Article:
their language use in the non-structured e-mail tasks, their writing displayed more
sophisticated and more diverse use of written language.
However, it is crucial to point out that there seemed to be always trade-o€ e€ects
between linguistic complexity and grammatical accuracy in the students' writing,
which could be consistently observed from the data of this study. Perhaps such
e€ects are more obvious when the students are writing via e-mail rather than writing
242 Y. Li / System 28 (2000) 229±245

in the traditional way because of the more instant nature of e-mail writing. Since no
previous studies have been conducted to compare students' writing in the networked
writing environment versus that in the traditional writing condition in terms of both
linguistic complexity and grammatical accuracy, there is a need for empirical sup-
port for the observation made in the present study through further investigation.

5. Conclusions and pedagogical implications

To conclude, the ®ndings of this study indicate that there were syntactic, lexical
and grammatical di€erences in ESL students' writing in e-mail tasks of di€erent
purposes, and there was also variation between e-mail tasks with and without audi-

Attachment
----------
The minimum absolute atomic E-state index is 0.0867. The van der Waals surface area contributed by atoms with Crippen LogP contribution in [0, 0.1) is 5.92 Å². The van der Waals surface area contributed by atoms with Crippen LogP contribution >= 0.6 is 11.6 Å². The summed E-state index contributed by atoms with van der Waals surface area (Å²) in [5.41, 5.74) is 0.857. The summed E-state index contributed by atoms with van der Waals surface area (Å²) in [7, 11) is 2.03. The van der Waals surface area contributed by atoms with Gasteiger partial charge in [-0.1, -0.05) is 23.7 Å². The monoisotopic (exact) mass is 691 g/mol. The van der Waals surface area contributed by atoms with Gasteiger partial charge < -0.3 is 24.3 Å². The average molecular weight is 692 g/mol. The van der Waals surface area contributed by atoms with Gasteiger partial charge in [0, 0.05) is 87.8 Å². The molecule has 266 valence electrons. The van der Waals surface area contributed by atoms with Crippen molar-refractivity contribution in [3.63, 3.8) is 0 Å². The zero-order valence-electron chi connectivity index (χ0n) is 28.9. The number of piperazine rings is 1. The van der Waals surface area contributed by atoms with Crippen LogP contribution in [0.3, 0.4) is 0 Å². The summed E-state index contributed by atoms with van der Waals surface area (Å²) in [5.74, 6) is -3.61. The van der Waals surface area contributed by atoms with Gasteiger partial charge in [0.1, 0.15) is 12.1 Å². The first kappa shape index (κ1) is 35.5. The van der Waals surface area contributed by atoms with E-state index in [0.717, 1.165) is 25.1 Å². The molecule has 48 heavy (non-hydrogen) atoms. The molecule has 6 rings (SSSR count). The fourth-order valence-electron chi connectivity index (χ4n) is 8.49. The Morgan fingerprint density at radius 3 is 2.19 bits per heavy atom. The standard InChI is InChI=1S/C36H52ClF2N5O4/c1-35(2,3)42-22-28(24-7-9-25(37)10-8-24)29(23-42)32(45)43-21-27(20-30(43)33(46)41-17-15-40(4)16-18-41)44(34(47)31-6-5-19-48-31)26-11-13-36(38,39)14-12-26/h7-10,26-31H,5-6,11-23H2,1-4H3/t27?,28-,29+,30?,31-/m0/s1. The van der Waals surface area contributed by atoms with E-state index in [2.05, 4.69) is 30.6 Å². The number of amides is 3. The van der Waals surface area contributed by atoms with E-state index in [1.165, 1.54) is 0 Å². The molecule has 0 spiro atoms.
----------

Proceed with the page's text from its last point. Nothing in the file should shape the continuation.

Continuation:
ence interaction, and between structured and non-structured e-mail tasks. In par-
ticular, in e-mail tasks in which an interactive audience was present, the students
tended to produce texts that were linguistically more complex. In addition, the
students wrote with a higher level of syntactic and lexical complexity in the non-
structured e-mail tasks than in the structured ones, indicating more sophisticated use
of language when the student writers were given more freedom and control of the
learning activities.
The ®ndings bear important implications for designing e€ective task-based e-mail
activities for enhancing second language writing development. First of all, in order
to make use of e-mail to enhance second language writing instruction, it is import-
ant to design e€ective e-mail writing tasks that are not only interesting, but also
meaningful and relevant to the objectives and content of the writing course. In
integrating e-mail activities into second language writing, teachers should take full
advantage of the on-line communication channel provided by computer networks to
stimulate interaction among the students, foster communication and encourage col-
laborative writing. For example, e-mail assignments which require the exchange of
information, ideas or debates on controversial issues will generate a great deal on
written interaction among the students in the process of completing the assignments.
In addition, teachers involved in applying computer-mediated communication to
second language writing instruction should assume appropriate, multiple roles in
di€erent phases of the project from planning and implementation to evaluation.
Besides designing e€ective learning tasks and constructing appropriate writing
prompts, teachers should also be responsible for monitoring the students' perfor-
mance on the tasks and ensuring that the tasks are completed in ways such that their